Where a waiver limiting the ability of borrowers to bring a class action suit did not allow them to vindicate their federal rights, it was unenforceable.
This class-action proceeding relates to a lending scheme allegedly designed to circumvent state usury laws. Matt Martorello appeals from three district court rulings that (1) reconsidered prior factual findings based on a new finding that Martorello made misrepresentations that substantially impacted the litigation, (2) found that the borrowers did not waive their right to participate in a class-action suit against him and (3) granted class certification.
This court granted Martorello’s petition for permission to appeal. It has jurisdiction over the grant of class certification pursuant to 28 U.S.C. § 1292(e) and Federal Rule of Civil Procedure 23(f). It has pendent jurisdiction over the misrepresentation opinion because it is “so interconnected” with the class-certification opinion that it “warrant[s] concurrent review.”
Martorello first contends that the district court violated this court’s mandate by making new factual findings in the misrepresentation opinion that contradict the record from the prior appeal.
Following this court’s mandate, the district court considered the borrowers’ evidence that Martorello made material misrepresentations to the district court and this court in the prior proceedings about facts relating to the entities’ sovereign immunity. The district court found that Martorello made misrepresentations in a declaration he filed in support of the entities’ motion to dismiss for lack of subject matter jurisdiction.
When new evidence indicates that a district court previously made erroneous factual findings based on fraud or misrepresentation, the district court may reconsider those findings as needed. Here, the district court found such fraud or misrepresentations and thus did not violate the mandate rule in reconsidering its prior factual findings.
Martorello contends that the borrowers waived their right to bring class-action claims against him. He asserts that the district court erred in concluding that the class-action waiver did not apply to disputes between him and the borrowers and in finding that the waiver was unenforceable due to the prospective waiver doctrine.
Under the waiver, the borrowers forfeit the right to participate in class actions filed against the lender or “related third parties.” The loan agreement defines “related third parties” as “any of Our employees, agents, directors, officers, shareholders, governors, managers, members, parent company or affiliated entities[.]”
Martorello contends he is an affiliated entity of the lenders and thus falls within this definition of a party immune to class-action proceedings. This court concludes that the term “affiliated entities” in the loan agreement does not refer to individuals.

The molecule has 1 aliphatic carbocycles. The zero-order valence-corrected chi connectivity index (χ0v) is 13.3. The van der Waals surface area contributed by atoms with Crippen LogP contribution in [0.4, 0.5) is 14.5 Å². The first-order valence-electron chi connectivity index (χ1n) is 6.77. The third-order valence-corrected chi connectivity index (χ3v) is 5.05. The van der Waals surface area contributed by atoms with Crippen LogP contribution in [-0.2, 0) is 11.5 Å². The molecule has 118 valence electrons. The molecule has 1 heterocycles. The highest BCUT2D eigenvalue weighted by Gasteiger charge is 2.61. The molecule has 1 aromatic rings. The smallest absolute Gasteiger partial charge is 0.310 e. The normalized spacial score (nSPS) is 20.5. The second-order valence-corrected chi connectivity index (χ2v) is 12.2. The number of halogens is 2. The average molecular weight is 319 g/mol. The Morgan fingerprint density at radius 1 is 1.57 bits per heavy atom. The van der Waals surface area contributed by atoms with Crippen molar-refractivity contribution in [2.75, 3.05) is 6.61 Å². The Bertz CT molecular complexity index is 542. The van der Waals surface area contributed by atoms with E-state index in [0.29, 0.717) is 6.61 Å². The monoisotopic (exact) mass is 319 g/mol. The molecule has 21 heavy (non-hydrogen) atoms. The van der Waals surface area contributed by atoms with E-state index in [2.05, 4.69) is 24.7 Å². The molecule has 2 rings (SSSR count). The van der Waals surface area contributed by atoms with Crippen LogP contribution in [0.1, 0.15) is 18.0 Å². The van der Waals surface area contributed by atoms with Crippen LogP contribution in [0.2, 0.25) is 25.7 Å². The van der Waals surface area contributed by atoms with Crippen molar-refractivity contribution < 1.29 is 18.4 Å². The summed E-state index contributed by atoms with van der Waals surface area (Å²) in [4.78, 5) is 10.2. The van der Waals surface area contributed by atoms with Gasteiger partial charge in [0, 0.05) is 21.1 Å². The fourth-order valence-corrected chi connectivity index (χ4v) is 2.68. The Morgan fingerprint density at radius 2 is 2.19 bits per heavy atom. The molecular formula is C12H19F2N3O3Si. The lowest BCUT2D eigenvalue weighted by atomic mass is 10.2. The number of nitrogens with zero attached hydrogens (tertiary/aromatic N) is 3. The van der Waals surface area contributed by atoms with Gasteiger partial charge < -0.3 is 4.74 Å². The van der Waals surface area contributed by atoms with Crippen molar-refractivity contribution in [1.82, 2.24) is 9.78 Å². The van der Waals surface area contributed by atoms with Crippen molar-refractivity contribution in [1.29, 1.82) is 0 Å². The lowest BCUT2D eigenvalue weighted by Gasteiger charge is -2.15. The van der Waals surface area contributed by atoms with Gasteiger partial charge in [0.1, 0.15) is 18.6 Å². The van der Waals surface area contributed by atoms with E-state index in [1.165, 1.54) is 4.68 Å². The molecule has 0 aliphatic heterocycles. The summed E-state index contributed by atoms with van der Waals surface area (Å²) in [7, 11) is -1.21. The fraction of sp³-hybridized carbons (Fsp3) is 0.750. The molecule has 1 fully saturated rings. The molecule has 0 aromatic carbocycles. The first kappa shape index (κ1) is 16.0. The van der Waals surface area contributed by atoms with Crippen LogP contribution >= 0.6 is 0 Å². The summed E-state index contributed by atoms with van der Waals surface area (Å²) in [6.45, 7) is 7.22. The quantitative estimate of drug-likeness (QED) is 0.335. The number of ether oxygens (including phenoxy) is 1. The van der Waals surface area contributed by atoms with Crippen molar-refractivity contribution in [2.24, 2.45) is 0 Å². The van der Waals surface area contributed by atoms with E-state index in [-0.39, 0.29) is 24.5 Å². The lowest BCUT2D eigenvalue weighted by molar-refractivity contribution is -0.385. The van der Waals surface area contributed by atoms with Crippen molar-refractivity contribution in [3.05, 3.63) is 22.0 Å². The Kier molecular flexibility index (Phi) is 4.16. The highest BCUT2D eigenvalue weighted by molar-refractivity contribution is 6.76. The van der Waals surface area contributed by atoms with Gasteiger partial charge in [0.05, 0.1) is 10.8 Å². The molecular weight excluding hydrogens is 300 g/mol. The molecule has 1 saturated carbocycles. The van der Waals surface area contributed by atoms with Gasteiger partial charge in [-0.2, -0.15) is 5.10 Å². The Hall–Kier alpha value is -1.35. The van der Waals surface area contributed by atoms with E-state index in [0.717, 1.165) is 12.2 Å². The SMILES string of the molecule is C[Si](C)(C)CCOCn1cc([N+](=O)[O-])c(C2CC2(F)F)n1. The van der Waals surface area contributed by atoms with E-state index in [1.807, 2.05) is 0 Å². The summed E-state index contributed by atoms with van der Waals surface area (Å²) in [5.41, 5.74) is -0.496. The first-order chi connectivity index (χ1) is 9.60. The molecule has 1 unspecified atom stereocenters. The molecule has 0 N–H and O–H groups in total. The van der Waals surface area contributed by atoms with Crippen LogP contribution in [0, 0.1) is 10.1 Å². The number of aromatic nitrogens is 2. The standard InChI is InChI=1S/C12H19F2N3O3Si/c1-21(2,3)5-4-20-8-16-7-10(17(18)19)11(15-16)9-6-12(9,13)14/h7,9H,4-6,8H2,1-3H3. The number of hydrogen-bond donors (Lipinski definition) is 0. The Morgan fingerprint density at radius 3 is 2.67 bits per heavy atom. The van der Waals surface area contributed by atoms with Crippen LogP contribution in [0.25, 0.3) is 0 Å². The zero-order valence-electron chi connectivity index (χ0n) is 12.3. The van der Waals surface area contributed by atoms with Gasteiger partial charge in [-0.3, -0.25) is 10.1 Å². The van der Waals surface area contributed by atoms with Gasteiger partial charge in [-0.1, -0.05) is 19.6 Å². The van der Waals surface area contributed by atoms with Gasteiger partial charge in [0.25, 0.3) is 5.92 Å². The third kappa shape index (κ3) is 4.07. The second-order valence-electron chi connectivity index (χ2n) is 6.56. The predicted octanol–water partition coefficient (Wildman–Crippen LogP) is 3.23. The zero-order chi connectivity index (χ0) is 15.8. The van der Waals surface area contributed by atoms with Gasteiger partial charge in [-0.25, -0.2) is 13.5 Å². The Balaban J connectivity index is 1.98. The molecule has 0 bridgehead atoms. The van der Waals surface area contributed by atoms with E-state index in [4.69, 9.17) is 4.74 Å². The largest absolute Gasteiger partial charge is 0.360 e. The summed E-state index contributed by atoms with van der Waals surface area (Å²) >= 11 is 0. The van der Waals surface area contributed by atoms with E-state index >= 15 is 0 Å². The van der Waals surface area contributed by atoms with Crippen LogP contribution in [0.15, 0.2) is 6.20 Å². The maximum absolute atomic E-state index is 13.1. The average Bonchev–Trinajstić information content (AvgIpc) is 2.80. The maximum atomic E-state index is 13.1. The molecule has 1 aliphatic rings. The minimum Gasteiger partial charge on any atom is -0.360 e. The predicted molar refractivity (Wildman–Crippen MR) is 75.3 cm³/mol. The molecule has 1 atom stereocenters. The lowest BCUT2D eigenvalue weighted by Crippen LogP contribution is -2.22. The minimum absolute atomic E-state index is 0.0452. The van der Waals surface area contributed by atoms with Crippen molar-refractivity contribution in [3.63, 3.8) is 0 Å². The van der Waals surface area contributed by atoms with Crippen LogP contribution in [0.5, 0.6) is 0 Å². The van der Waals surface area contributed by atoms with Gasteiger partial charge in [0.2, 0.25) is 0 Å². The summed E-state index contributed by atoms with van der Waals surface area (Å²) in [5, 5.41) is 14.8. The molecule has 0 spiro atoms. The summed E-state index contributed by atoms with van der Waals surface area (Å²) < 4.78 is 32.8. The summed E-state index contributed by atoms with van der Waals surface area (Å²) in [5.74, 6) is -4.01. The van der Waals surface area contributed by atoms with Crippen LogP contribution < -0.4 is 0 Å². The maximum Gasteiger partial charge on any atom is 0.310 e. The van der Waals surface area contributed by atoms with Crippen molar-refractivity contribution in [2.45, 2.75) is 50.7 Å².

The prospective waiver doctrine invalidates agreements that prospectively waive a party’s right to pursue statutory remedies in certain circumstances. Martorello asserts that the prospective waiver doctrine only applies to arbitration agreements and cannot be extended to any other agreement. But the rationale underlying the prospective waiver doctrine supports its application to non-arbitration contracts: a prospective waiver of federal statutory rights is unenforceable because it violates public policy. Martorello nevertheless claims that the borrowers could later sue in federal court, so the prospective waiver doctrine does not apply. This court disagrees with Martorello’s contentions.
Turning to the application of the prospective waiver doctrine on the merits, this court concludes that the doctrine renders the class-action waiver unenforceable because the waiver itself, the loan agreement and the code provisions incorporated into the loan agreement make clear that the waiver does not permit the borrowers to effectively vindicate their federal rights.
Martorello concludes his appeal by arguing that even if the borrowers did not waive their right to pursue their claims as a class action, the district court nevertheless abused its discretion in granting certification. He contends that individual, not common, questions of fact predominate and thus bar class certification. This court disagrees.
Williams v. Martorello, Case No. 21-2116, Jan. 24, 2023. 4th Cir. (Agee), from EDVA at Richmond (Payne). Bernard R. Given II for Appellant. Matthew W.H. Wessler for Appellees. VLW 023-2-023. 43 pp.